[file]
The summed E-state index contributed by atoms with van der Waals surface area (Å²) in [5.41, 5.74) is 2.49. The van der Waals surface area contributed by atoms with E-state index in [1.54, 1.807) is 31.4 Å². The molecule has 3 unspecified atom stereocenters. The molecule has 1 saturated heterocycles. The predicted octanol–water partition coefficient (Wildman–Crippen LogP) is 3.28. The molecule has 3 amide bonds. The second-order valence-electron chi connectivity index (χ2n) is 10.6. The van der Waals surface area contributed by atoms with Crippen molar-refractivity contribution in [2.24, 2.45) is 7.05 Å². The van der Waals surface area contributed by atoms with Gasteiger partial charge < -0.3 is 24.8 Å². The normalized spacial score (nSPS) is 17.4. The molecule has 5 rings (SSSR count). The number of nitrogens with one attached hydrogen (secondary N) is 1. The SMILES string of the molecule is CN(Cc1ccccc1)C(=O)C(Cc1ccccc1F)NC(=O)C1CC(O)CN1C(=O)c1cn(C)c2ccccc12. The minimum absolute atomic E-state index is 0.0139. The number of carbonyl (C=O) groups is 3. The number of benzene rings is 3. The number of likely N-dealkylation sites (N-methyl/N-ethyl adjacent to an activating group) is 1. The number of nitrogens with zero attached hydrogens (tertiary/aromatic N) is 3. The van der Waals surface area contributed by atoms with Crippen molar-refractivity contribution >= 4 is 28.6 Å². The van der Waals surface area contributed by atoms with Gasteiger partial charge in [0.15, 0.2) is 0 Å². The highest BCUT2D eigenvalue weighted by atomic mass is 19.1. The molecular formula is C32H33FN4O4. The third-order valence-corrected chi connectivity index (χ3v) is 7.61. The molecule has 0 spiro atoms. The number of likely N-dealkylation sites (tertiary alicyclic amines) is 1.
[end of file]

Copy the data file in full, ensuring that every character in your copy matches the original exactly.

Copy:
The summed E-state index contributed by atoms with van der Waals surface area (Å²) in [5.41, 5.74) is 2.49. The van der Waals surface area contributed by atoms with E-state index in [1.54, 1.807) is 31.4 Å². The molecule has 3 unspecified atom stereocenters. The molecule has 1 saturated heterocycles. The predicted octanol–water partition coefficient (Wildman–Crippen LogP) is 3.28. The molecule has 3 amide bonds. The second-order valence-electron chi connectivity index (χ2n) is 10.6. The van der Waals surface area contributed by atoms with Crippen molar-refractivity contribution in [2.24, 2.45) is 7.05 Å². The van der Waals surface area contributed by atoms with Gasteiger partial charge < -0.3 is 24.8 Å². The normalized spacial score (nSPS) is 17.4. The molecule has 5 rings (SSSR count). The number of nitrogens with one attached hydrogen (secondary N) is 1. The SMILES string of the molecule is CN(Cc1ccccc1)C(=O)C(Cc1ccccc1F)NC(=O)C1CC(O)CN1C(=O)c1cn(C)c2ccccc12. The minimum absolute atomic E-state index is 0.0139. The number of carbonyl (C=O) groups is 3. The number of benzene rings is 3. The number of likely N-dealkylation sites (N-methyl/N-ethyl adjacent to an activating group) is 1. The number of nitrogens with zero attached hydrogens (tertiary/aromatic N) is 3. The van der Waals surface area contributed by atoms with Crippen molar-refractivity contribution >= 4 is 28.6 Å². The van der Waals surface area contributed by atoms with Gasteiger partial charge in [0.15, 0.2) is 0 Å². The highest BCUT2D eigenvalue weighted by atomic mass is 19.1. The molecular formula is C32H33FN4O4. The third-order valence-corrected chi connectivity index (χ3v) is 7.61. The molecule has 0 spiro atoms. The number of likely N-dealkylation sites (tertiary alicyclic amines) is 1.